Modern thinking dictates that money is not the largest factor in hiring and retaining. Say that to the average non-skilled production operative and they will laugh in your face, all the more so in austerity Britain.
They might be wrong in dismissing the other factors as relevant to them, but consciously most would only focus on the hourly rate. Business coffers are not bottomless pits to dole out weekly rises, so eventually the motivation runs out in tandem with the money. Not the way to go.
Yet for a business to grow, the key factors are the same in manufacturing as anywhere else. Cultural fit to the company aims is still absolutely key. When you recruit and develop staff and the staffing strategies, it is absolutely vital to remember that.
It is easy to take a very dry approach in recruiting, concentrating on skill sets above all else. But building a business is like building a machine – one cog out of line will throw the rest of the machine out of kilter. However skilled someone is, if their values are a total misfit for the company, this will jerk against the smooth turning wheel of your entire machine causing it to continually cease up. People who are not a cultural fit will take up your time, drain your energy, and affect the entire team by being out of sync.
Skills can – usually – be taught and certainly you can up-skill your capable staff. Having achieved the right staff, and duly up-skilled them, problems often set in with promotion. Time and time again over the years, I have fallen head first into the trap of promoting the obvious person, the most skilled craftsman or the best salesman. The success rate has always been poor.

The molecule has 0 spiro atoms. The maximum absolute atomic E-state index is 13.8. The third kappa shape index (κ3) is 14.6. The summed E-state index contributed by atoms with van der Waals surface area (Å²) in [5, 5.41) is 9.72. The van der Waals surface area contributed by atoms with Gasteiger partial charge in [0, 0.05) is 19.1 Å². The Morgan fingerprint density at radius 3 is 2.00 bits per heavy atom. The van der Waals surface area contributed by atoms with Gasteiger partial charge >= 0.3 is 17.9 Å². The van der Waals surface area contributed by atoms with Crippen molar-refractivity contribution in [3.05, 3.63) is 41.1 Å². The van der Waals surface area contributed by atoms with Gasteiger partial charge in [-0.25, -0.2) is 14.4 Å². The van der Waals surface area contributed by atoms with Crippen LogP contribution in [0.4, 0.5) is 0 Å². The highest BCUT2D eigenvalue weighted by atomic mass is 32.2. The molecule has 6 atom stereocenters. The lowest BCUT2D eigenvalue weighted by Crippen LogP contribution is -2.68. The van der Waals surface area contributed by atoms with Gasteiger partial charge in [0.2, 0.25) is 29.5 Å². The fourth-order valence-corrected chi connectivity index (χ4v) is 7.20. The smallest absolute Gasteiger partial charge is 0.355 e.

Read more from Jan Cavelle:
- Playing the blame game: The Apprentice’s focus on entertainment could have consequences
- UK manufacturing needs support from government and Unions in order to survive
- Do you have a sociopath in your employ? If so, they may be harming your business
Job skills and managerial skills are totally different beasts. Quite rarely does the highest salesman or the most skilled craftsman have any line management ability. They may be so used to relying on their skills for their sense of self-worth that they are closed to development. Their values may also have been just about a near enough fit as a high-delivering, skilled person and contained by a good line manager. But as a higher level influencer, what were niggles on cultural fit before become a huge issue that spreads through that team like a virus. If you are not very careful, you lose both the skilled worker and maybe some others along with them.
Having founded and run a business for over two decades, my own aims and values changed over the years. We ran the gamut from startup, to high growth, to family business, to planning for at least semi-retirement and succession – not to mention the odd moments of crisis which are inevitable over that length of time.
In going through those stages, what I was able to give and what I wanted out of the business changed – small wonder that the same thing will happen to your long-term staff. So it is hugely important to continually listen to them and check that both their personal aims and the company aims are still in alignment. When they are not, in can be time for a change for the sake of both sides.
We all know how important getting the right team is, Any negativity will jar the machine. But a team that is a cultural in-sync machine of people totally on the same page – that team will be world beating.
Share this story